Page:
The buses start leaving early in the morning from downtown Rochester.
The destination? A training facility on the northwest edge of town.
Over several weeks, the Mayo Clinic has shuttled thousands of employees to sessions showing them how to use the hospital's new electronic medical records system known around town as Epic after the company, Epic Systems, that makes it.
Epic launches Saturday, and it will help Mayo make history again: It's one of the nation's largest electronic medical record system overhauls. The new software and a number of additional technological upgrades will cost Mayo $1.5 billion.
The transition will likely be a headache for employees and patients at first.
But project co-chair Dr. Steve Peters said patients and employees will see real benefits from the system in the long run.
Mayo's large network of hospitals and clinics operate on a hodge-podge of electronic medical records. Epic will change that.
"We will be able to work more effectively for the benefit of our patients on a unified system," Peters said. "We believe that an integrated electronic health record across all of our sites can help us with our core mission of meeting patients' needs."
Patients will have easier access to their records and can begin to check in for appointments online, too, Peters said.
Other hospital systems say the benefits to patients are real.
"It improves care," said Dr. Peter Winkelstein, chief medical information officer for the University at Buffalo. "If a caregiver has access to all of the information about a patient when they're seeing the patient, they're much more likely to give appropriate care."
Winkelstein says the long-term benefit to Mayo is financial.
Insurance companies are increasingly paying hospitals based on the quality of the care they provide, not the number of services they perform. For example, a patient readmitted to the hospital shortly after a surgery could hurt revenue, rather than adding to it.
Winklestein said Epic will do a better job of keeping track of the quality of the work Mayo does.
But in the short term, Mayo has prepared for a financial hit.
Moody's Investors Service senior credit officer Dan Steingart said billing slows down as hospitals adjust to new medical records system.
"Occasionally, it gets really bad," he said. "Bills are not going out the door as planned. And if the accounts receivable balance goes on too long before you've sent out a bill, you end up having to write off that accounts receivable."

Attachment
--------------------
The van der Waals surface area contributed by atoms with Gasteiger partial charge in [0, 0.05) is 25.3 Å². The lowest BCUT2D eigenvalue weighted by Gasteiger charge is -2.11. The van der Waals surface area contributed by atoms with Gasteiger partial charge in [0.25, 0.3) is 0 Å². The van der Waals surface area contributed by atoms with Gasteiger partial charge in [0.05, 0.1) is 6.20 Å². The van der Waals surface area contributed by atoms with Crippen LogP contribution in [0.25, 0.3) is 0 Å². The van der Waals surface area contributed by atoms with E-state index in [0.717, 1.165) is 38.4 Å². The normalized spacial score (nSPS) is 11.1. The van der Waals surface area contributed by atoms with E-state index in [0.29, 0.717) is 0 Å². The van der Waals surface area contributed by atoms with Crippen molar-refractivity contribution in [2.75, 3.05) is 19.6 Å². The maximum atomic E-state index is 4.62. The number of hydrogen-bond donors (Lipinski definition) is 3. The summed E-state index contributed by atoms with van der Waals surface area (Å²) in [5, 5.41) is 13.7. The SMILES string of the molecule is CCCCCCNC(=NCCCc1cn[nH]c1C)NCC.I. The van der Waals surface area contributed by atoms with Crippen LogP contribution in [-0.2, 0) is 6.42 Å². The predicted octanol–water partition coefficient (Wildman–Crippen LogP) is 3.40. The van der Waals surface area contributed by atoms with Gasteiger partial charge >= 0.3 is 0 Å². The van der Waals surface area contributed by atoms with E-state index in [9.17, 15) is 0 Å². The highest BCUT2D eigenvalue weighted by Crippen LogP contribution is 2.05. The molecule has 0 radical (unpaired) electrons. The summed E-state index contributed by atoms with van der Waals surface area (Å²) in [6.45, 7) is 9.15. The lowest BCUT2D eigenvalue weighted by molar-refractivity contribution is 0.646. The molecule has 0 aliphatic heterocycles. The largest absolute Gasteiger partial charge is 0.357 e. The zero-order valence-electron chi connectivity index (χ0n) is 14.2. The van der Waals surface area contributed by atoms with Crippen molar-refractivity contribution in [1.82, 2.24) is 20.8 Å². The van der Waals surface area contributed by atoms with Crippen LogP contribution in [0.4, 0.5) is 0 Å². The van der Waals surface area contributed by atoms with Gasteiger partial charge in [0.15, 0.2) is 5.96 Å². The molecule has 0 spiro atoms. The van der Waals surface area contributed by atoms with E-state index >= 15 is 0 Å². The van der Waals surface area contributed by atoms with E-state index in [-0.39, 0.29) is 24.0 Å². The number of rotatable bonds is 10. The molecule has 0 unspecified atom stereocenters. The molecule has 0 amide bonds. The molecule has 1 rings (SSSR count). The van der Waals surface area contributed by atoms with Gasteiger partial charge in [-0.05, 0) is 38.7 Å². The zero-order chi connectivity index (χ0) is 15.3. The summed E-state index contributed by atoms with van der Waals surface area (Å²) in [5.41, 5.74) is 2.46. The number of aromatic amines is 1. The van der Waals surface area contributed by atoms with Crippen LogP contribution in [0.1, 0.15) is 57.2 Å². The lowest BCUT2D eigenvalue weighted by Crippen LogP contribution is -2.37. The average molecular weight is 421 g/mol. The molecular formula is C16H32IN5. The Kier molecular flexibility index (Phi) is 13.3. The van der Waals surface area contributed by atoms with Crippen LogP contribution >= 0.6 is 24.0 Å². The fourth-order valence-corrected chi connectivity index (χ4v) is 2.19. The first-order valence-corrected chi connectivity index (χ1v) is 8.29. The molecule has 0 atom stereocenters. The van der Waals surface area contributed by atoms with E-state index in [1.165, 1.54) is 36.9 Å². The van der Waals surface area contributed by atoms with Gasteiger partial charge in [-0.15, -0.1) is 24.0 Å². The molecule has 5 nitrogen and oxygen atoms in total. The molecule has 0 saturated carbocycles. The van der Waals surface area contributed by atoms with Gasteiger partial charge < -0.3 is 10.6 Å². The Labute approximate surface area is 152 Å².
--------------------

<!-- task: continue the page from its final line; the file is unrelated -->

That was the case at University of Texas M.D. Anderson Cancer Center based in Houston. In 2016, the system blamed a whopping 77 percent drop in adjusted income to its Epic implementation.
To reduce pressure on the system, Mayo has cut back on appointments in some areas during the transition so medical staff have more time for patient data entry. But that will likely contribute to longer wait times for patients as well.
Dr. John Halamka is chief information officer at Beth Israel Deaconess Medical Center in Boston. He says the technology itself isn't the biggest expense for a new medical records system; people are.
"It's the changing of work flow," he said. "Bringing everyone along on the journey, that's the really hard part."
And in multiple conversations, "hard" is what Mayo employees report. None agreed to be quoted because they are not authorized to speak to a reporter.
But they universally complained of time-consuming and often confusing training that made their already cumbersome workload that much more difficult. Doctors say the new system actually looks like more administrative work, not less.
And they worried about how patients will respond to potentially long wait times.
That's something Mayo already has some experience in after rolling out Epic at facilities in southern Minnesota and in Wisconsin. Officials said they learned a lot from those experiences that they hope will make Rochester's launch smoother, including how to better communicate with frustrated patients.
But despite the griping, these employees had no doubt the new system will make it easier for them to give patients the best treatment possible.
Once Epic is fully implemented in Rochester, it will launch at Mayo's Florida and Arizona campuses.
Correction (May 7, 2018): A previous version of this story incorrectly reported which company Dan Steingart works for. The story has been updated